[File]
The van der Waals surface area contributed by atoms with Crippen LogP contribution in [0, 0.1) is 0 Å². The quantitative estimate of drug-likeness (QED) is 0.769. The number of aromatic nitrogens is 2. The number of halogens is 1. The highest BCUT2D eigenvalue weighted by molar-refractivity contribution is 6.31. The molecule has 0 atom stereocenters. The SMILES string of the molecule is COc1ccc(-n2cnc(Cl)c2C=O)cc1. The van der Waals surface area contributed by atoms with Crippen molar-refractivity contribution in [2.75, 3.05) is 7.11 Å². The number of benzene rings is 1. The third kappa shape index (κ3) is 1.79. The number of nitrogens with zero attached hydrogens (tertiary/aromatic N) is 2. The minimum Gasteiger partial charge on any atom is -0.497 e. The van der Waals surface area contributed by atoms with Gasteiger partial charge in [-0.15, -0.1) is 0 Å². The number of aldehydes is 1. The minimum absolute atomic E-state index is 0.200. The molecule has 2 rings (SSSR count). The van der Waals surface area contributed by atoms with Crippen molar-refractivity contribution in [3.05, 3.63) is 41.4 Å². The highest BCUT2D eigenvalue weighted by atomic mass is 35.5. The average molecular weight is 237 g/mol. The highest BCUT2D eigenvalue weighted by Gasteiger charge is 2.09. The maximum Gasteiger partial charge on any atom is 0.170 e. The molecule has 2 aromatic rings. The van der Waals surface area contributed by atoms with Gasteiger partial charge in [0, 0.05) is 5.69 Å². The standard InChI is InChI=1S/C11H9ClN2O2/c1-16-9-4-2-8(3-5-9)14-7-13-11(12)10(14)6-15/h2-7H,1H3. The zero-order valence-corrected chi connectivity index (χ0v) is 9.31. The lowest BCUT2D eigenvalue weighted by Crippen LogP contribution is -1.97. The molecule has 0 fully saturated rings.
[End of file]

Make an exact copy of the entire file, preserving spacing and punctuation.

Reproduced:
The van der Waals surface area contributed by atoms with Crippen LogP contribution in [0, 0.1) is 0 Å². The quantitative estimate of drug-likeness (QED) is 0.769. The number of aromatic nitrogens is 2. The number of halogens is 1. The highest BCUT2D eigenvalue weighted by molar-refractivity contribution is 6.31. The molecule has 0 atom stereocenters. The SMILES string of the molecule is COc1ccc(-n2cnc(Cl)c2C=O)cc1. The van der Waals surface area contributed by atoms with Crippen molar-refractivity contribution in [2.75, 3.05) is 7.11 Å². The number of benzene rings is 1. The third kappa shape index (κ3) is 1.79. The number of nitrogens with zero attached hydrogens (tertiary/aromatic N) is 2. The minimum Gasteiger partial charge on any atom is -0.497 e. The van der Waals surface area contributed by atoms with Gasteiger partial charge in [-0.15, -0.1) is 0 Å². The number of aldehydes is 1. The minimum absolute atomic E-state index is 0.200. The molecule has 2 rings (SSSR count). The van der Waals surface area contributed by atoms with Crippen molar-refractivity contribution in [3.05, 3.63) is 41.4 Å². The highest BCUT2D eigenvalue weighted by atomic mass is 35.5. The average molecular weight is 237 g/mol. The highest BCUT2D eigenvalue weighted by Gasteiger charge is 2.09. The maximum Gasteiger partial charge on any atom is 0.170 e. The molecule has 2 aromatic rings. The van der Waals surface area contributed by atoms with Gasteiger partial charge in [0, 0.05) is 5.69 Å². The standard InChI is InChI=1S/C11H9ClN2O2/c1-16-9-4-2-8(3-5-9)14-7-13-11(12)10(14)6-15/h2-7H,1H3. The zero-order valence-corrected chi connectivity index (χ0v) is 9.31. The lowest BCUT2D eigenvalue weighted by Crippen LogP contribution is -1.97. The molecule has 0 fully saturated rings.